It's really hard to argue with any of communication consultant Shel Holtz's open letter to Rachel Maddow, decrying the MSNBC host's blanket condemnation of crisis PR professionals. I, too, was squirming while Maddow wagged her finger at the entire crisis-PR practice, whose abolition would result in corporate attorneys directing every crisis response.
Sez my longtime friend and sometime sparring partner Holtz: "Given no communication counsel—or bad counsel—too many companies clam up and issue 'no comment' statements. They get defensive. They shift blame and take no responsibility." I agree, though I'd add that companies often do that—or a more fancier, more polished version of that—even when they get good communication counsel. Which is probably why we as a society don't applaud crisis communication people for making our world a better place.
I hope Maddow reads Holtz's piece and invites him on the show for an argument. And an argument it would be, because I don't think his screed is airtight.
First, he asks us to believe that the daily practice of crisis PR is usually just like idealistic academics draw it up in the textbook. "For most people in the business," he writes, "crisis communication is about getting clients to make the right decisions not just for the company, but for everybody affected by the crisis." This statement will put a smirk on most faces, and is hard to say out loud with a straight one.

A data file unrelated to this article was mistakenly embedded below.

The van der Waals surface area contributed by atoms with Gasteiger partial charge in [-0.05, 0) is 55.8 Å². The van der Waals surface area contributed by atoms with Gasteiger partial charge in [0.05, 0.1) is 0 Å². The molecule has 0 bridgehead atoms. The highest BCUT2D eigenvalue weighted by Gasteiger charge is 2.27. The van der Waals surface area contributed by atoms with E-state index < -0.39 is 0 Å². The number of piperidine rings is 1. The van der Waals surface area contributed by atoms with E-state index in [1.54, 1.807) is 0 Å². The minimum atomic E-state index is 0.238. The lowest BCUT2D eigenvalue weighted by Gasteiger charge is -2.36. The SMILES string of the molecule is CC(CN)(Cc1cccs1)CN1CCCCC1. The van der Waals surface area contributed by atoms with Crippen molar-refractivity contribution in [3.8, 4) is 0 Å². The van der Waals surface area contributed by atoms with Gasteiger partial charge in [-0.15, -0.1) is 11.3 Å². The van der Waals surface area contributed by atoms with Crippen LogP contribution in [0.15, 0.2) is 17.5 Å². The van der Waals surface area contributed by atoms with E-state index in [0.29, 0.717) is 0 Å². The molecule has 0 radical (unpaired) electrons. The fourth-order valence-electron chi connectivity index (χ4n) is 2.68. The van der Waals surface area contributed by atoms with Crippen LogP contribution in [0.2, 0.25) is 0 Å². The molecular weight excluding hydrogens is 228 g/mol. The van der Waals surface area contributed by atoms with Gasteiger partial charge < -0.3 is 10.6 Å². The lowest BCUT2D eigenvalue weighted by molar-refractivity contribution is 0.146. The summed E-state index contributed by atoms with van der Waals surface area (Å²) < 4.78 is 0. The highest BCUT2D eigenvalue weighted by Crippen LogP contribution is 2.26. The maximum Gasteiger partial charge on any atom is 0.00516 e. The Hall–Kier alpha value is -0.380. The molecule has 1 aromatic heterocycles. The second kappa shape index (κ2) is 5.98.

Also, Holtz ducks Maddow's implicit question/accusation about why Burson-Marsteller seems to do so much of the crisis management dirty work. He doesn't mention B-M, but simply says PR pros need to know when to turn down unethical assignments and there should be licensing in the business. It's a little facile to dismiss as a "miscreant" one of the oldest and biggest public relations companies in the world. B-M employs more than 2,000 people who do business in 81 countries. That's a lot of bad apples that didn't fall far from the tree.
And finally, he attributes Maddow's attack as a failure of "fact-checking among much of the journalism profession these days." I agree that Maddow's commentary was hyperbolic, I don't think it's a political commentator's obligation to take courses in a profession she's commenting on, or to seek out and report on "many hard-working people in this field whose efforts are based upon honesty and transparency, who perform to the highest ethical and professional standards," blah, blah, blah.
But I agree with Holtz that, in theory and often in practice, it is good for everyone when companies employ and retain people versed in public relations principles (many of which are also journalistic principles) to add their voices to those of the lawyers and finance folks and brand people in the room when the fan is spewing brown stuff.
I think Holtz makes a strong case for the social utility of PR people, and deserves a hearing. I hope Maddow is fair-minded and curious enough to give him one.
Here's hoping the piece gets to her, on a slow news day.